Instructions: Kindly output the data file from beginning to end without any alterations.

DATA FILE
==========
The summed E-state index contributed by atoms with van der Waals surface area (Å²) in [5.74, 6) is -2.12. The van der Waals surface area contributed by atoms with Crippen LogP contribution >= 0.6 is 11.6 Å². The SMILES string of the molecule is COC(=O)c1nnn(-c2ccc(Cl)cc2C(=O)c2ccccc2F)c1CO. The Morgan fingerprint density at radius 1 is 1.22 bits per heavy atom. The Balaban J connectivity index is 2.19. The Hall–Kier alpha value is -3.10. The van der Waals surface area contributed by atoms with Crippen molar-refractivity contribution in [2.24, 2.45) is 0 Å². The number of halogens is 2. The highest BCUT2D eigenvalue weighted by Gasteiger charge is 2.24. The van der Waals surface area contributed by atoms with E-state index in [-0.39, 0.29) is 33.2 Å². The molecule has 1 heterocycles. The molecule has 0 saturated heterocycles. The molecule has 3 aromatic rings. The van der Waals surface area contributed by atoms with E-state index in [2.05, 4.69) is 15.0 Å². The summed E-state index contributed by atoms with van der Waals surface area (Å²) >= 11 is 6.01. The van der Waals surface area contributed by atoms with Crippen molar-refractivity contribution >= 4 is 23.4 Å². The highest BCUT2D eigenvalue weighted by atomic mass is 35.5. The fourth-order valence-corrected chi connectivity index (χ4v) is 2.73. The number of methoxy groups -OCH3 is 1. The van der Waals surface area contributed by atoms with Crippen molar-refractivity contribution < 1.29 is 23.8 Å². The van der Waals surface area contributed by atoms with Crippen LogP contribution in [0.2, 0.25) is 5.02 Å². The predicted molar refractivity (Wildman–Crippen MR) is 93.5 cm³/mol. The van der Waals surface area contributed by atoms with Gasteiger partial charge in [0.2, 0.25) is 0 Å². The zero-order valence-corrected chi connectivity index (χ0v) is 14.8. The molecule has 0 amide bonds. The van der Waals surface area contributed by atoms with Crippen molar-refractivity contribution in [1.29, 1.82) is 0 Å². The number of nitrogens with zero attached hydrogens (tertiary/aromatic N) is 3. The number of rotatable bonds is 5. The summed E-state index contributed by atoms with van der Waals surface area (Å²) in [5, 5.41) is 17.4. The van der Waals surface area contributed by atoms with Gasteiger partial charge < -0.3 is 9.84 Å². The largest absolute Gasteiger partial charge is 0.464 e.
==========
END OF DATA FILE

The summed E-state index contributed by atoms with van der Waals surface area (Å²) in [5.74, 6) is -2.12. The van der Waals surface area contributed by atoms with Crippen LogP contribution >= 0.6 is 11.6 Å². The SMILES string of the molecule is COC(=O)c1nnn(-c2ccc(Cl)cc2C(=O)c2ccccc2F)c1CO. The Morgan fingerprint density at radius 1 is 1.22 bits per heavy atom. The Balaban J connectivity index is 2.19. The Hall–Kier alpha value is -3.10. The van der Waals surface area contributed by atoms with Crippen molar-refractivity contribution in [2.24, 2.45) is 0 Å². The number of halogens is 2. The highest BCUT2D eigenvalue weighted by Gasteiger charge is 2.24. The van der Waals surface area contributed by atoms with E-state index in [-0.39, 0.29) is 33.2 Å². The molecule has 1 heterocycles. The molecule has 0 saturated heterocycles. The molecule has 3 aromatic rings. The van der Waals surface area contributed by atoms with E-state index in [2.05, 4.69) is 15.0 Å². The summed E-state index contributed by atoms with van der Waals surface area (Å²) >= 11 is 6.01. The van der Waals surface area contributed by atoms with Crippen molar-refractivity contribution >= 4 is 23.4 Å². The highest BCUT2D eigenvalue weighted by atomic mass is 35.5. The fourth-order valence-corrected chi connectivity index (χ4v) is 2.73. The number of methoxy groups -OCH3 is 1. The van der Waals surface area contributed by atoms with Crippen molar-refractivity contribution < 1.29 is 23.8 Å². The van der Waals surface area contributed by atoms with Crippen LogP contribution in [0.2, 0.25) is 5.02 Å². The predicted molar refractivity (Wildman–Crippen MR) is 93.5 cm³/mol. The van der Waals surface area contributed by atoms with Gasteiger partial charge in [0.2, 0.25) is 0 Å². The zero-order valence-corrected chi connectivity index (χ0v) is 14.8. The molecule has 0 amide bonds. The van der Waals surface area contributed by atoms with Crippen molar-refractivity contribution in [1.29, 1.82) is 0 Å². The number of nitrogens with zero attached hydrogens (tertiary/aromatic N) is 3. The number of rotatable bonds is 5. The summed E-state index contributed by atoms with van der Waals surface area (Å²) in [5, 5.41) is 17.4. The van der Waals surface area contributed by atoms with Gasteiger partial charge < -0.3 is 9.84 Å². The largest absolute Gasteiger partial charge is 0.464 e.